How to protect yourself online
This year marks another year for the annual education and awareness campaign that is Fraud Prevention Month. Kudos to the Canadian Anti-Fraud Centre for this annual campaign. #FPM2017
Really though, in my opinion, every day of every month is fraud prevention month.
Question the scummy scammer techniques
Criminals are sneaky. They will go to great lengths to misrepresent, falsify, or steal information. They want you to reveal your personal information or pay for items that are non-existent. The first rule of fraud is: be wary of fraudsters. Unfortunately they are everywhere.
Check out this recent example below sent to me, a text I found rather suspect:
- Why would Bell send me a reward via text?
- What is Bell Communications Partnerships?
- Why would they send me a text at 3:05 am?
- Why would they send me an Interact E-Transfer Refund?
- Why would they include a link to click, a call to action?
- What is this 418 area code anyhow? Does it even match the company that sent it?
- I could go on….and I’m still looking for an answer from Bell anyhow….
No thanks. Those are too many questions already for me.
Top prevention tips
Here are some of my top fraud prevention tips for any day of the month, things I try and avoid and practice.
- Don’t be lured into the promise of a prize. This includes rewards or refunds via telephone, email, text or online. If you see a link from Bell or any other company – question it – directly to the company. Almost every major business in Canada has an email address to confirm if the content was sent from them or not. In this case I emailed firstname.lastname@example.org.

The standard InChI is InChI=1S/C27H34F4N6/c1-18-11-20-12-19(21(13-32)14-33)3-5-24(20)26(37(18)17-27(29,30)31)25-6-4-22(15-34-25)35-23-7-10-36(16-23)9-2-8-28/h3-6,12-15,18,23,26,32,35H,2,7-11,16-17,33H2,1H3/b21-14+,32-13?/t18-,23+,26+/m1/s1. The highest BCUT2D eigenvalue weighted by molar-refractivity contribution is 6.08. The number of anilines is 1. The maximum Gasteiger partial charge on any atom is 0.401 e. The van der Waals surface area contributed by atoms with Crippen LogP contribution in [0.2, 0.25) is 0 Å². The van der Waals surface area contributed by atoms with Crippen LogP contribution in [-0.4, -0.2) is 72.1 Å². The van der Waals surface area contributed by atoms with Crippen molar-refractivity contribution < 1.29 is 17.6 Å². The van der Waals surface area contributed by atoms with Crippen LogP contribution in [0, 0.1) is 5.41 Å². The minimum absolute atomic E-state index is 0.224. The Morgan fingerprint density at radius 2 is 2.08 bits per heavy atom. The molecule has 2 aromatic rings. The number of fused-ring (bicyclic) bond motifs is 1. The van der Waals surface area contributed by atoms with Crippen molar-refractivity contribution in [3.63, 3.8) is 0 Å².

- Don’t disclose any personal information about your finances. This includes bank account numbers, credit card numbers, social insurance numbers and indirect information attached to your accounts such as a driver’s license number – to any business that can’t prove it is legitimate. If you cannot prove who you are talking to or writing to, stop. Stop ASAP. Don’t be afraid to hang up the phone either. Don’t be afraid to delete the email. Don’t be afraid to request more details so you can verify contact information.
- Shred and delete whenever in doubt. After you have completed your transactions, when in doubt, shred and/or delete contact information. Even long after you have completed transactions with trusty companies, shred and delete personal information such as bank statements, credit card bills, unwanted receipts, cheques, pre-approved credit applications and old tax returns (after seven years).
- Report it! Like a bully in the schoolyard you need to take away the criminals leverage. Scammers and fraudsters are depending on you to respond. If you don’t act, you don’t click, you don’t respond they are largely powerless. Even better, reporting these events are vital to anti-fraud efforts of companies and law enforcement agencies. Report as much as you can and as often as you can. Every effort you make helps pay it forward so someone else may not fall victim. I’m doing my part with this blogpost today. Please share it, tweet it and like it with others.
Smart online usage means taking some steps to avoid falling victim to criminals. I hope you can use my own case study to be wary yourself.
What anti-fraud tips do you have to share with others? Any case study you’d like to share or report? Happy to pay it forever to help others – Mark